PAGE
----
Cooper, J. C., Dunne, S., Furey, T. & O’Doherty, J. P. Human dorsal striatum encodes prediction errors during observational learning of instrumental actions. J. Cogn. Neurosci. 24, 106–118 (2012).

21. 21

Kuss, K. et al. A reward prediction error for charitable donations reveals outcome orientation of donators. Soc. Cogn. Affect Neurosci. 8, 216–223 (2013).

22. 22

Suzuki, S. et al. Learning to simulate others’ decisions. Neuron 74, 1125–1137 (2012).

23. 23

Rudebeck, P. H., Buckley, M. J., Walton, M. E. & Rushworth, M. F. A role for the macaque anterior cingulate gyrus in social valuation. Science 313, 1310–1312 (2006).

24. 24

Mukamel, R., Ekstrom, A. D., Kaplan, J., Iacoboni, M. & Fried, I. Single-neuron responses in humans during execution and observation of actions. Curr. Biol. 20, 750–756 (2010).

25. 25

Yoshida, K., Saito, N., Iriki, A. & Isoda, M. Social error monitoring in macaque frontal cortex. Nat. Neurosci. 15, 1307–1312 (2012).

26. 26

Chang, S. W., Gariepy, J. F. & Platt, M. L. Neuronal reference frames for social decisions in primate frontal cortex. Nat. Neurosci. 16, 243–250 (2013).

27. 27

Williams, Z. M., Bush, G., Rauch, S. L., Cosgrove, G. R. & Eskandar, E. N. Human anterior cingulate neurons and the integration of monetary reward with motor responses. Nat. Neurosci. 7, 1370–1375 (2004).

28. 28

Davis, K. D. et al. Human anterior cingulate cortex neurons encode cognitive and emotional demands. J. Neurosci. 25, 8402–8406 (2005).

29. 29

Sheth, S. A. et al. Human dorsal anterior cingulate cortex neurons mediate ongoing behavioural adaptation. Nature 488, 218–221 (2012).

30. 30

Beckmann, M., Johansen-Berg, H. & Rushworth, M. F. Connectivity-based parcellation of human cingulate cortex and its relation to functional specialization. J. Neurosci. 29, 1175–1190 (2009).

31. 31

Rushworth, M. F., Noonan, M. P., Boorman, E. D., Walton, M. E. & Behrens, T. E. Frontal cortex and reward-guided learning and decision-making. Neuron 70, 1054–1069 (2011).

32. 32

Ullsperger, M. & von Cramon, D. Y. Error monitoring using external feedback: specific roles of the habenular complex, the reward system, and the cingulate motor area revealed by functional magnetic resonance imaging. J. Neurosci. 23, 4308–4314 (2003).

33. 33

Behrens, T. E., Hunt, L. T., Woolrich, M. W. & Rushworth, M. F. Associative learning of social value. Nature 456, 245–249 (2008).

34. 34

Lockwood, P. L., Apps, M. A., Roiser, J. P. & Viding, E. Encoding of vicarious reward prediction in anterior cingulate cortex and relationship with trait empathy. J. Neurosci. 35, 13720–13727 (2015).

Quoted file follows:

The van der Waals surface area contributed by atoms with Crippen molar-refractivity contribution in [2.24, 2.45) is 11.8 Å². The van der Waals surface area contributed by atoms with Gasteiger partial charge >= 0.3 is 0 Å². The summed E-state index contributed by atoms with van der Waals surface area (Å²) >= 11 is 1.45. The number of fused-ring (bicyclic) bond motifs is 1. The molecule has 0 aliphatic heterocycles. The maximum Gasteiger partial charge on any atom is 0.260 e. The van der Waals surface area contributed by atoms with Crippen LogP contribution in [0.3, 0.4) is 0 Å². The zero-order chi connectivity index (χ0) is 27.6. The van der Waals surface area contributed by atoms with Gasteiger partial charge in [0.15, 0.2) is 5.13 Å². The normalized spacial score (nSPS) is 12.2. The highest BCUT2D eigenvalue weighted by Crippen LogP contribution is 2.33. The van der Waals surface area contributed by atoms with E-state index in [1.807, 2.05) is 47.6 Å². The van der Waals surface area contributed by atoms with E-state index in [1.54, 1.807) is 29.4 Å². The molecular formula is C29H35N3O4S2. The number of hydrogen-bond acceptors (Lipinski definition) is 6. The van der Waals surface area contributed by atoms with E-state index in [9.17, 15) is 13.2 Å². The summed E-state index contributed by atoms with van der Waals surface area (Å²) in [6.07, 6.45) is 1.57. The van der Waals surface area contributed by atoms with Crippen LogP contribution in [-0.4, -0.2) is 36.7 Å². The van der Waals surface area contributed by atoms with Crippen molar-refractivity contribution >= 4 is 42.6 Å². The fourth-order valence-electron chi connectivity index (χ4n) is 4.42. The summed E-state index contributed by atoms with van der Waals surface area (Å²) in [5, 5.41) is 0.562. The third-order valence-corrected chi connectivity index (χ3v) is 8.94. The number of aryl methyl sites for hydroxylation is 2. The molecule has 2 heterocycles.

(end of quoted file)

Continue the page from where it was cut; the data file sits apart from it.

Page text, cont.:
35. 35

Chang, S. W. et al. Neural mechanisms of social decision-making in the primate amygdala. Proc. Natl Acad. Sci. USA 112, 16012–16017 (2015).

36. 36

Quiroga, R. Q., Nadasdy, Z. & Ben-Shaul, Y. Unsupervised spike detection and sorting with wavelets and superparamagnetic clustering. Neural Comput. 16, 1661–1687 (2004).

37. 37

Ongur, D. & Price, J. L. The organization of networks within the orbital and medial prefrontal cortex of rats, monkeys and humans. Cereb. Cortex 10, 206–219 (2000).

38. 38

Jenkinson, M., Beckmann, C. F., Behrens, T. E., Woolrich, M. W. & Smith, S. M. Fsl. Neuroimage 62, 782–790 (2012).

39. 39

Van Essen, D. C., Glasser, M. F., Dierker, D. L., Harwell, J. & Coalson, T. Parcellations and hemispheric asymmetries of human cerebral cortex analyzed on surface-based atlases. Cereb. Cortex 22, 2241–2262 (2012).

## Acknowledgements

We thank C. Koch for providing infrastructure and support and for reading the manuscript; T. Behrens for helpful discussion; P. Tobler and M. Carroll for reading the manuscript; F. Mormann for support; and S. Jbabdi for technical assistance. Funding was provided by the Swiss National Science Foundation (PBSKP3-124730), the G. Harold & Leila Y. Mathers Foundation (09212007) and the Wellcome Trust (WT088977MF).

## Author information

Authors

### Contributions

M.R.H. did the experimental work, analyzed the data and wrote the manuscript; E.D.B. analyzed data and wrote the manuscript; M.R.H. and E.D.B. designed the study; all patients participating in this study were under I.F.’s clinical supervision, I.F. performed the surgery and commented on the analysis and the manuscript.

### Corresponding author

Correspondence to Michael R. Hill.

## Ethics declarations

### Competing interests

The authors declare no competing financial interests.

## Supplementary information

### Supplementary Information

Supplementary Figures 1 - 11 and Supplementary Table 1 (PDF 2093 kb)

## Rights and permissions

Reprints and Permissions

Hill, M., Boorman, E. & Fried, I. Observational learning computations in neurons of the human anterior cingulate cortex. Nat Commun 7, 12722 (2016). https://doi.org/10.1038/ncomms12722

• Accepted:

• Published:

• ### Neural mechanisms of social learning and decision-making

• Yinmei Ni
• Jian Li

Science China Life Sciences (2021)

• ### Social training reconfigures prediction errors to shape Self-Other boundaries

• Sam Ereira
• Tobias U. Hauser
• Zeb Kurth-Nelson

Nature Communications (2020)

• ### Neural computations underlying strategic social decision-making in groups

• Seongmin A. Park
• Mariateresa Sestito
• Jean-Claude Dreher

Nature Communications (2019)

• ### Social learning through prediction error in the brain

• Jessica Joiner
• Matthew Piva
• Steve W. C. Chang

npj Science of Learning (2017)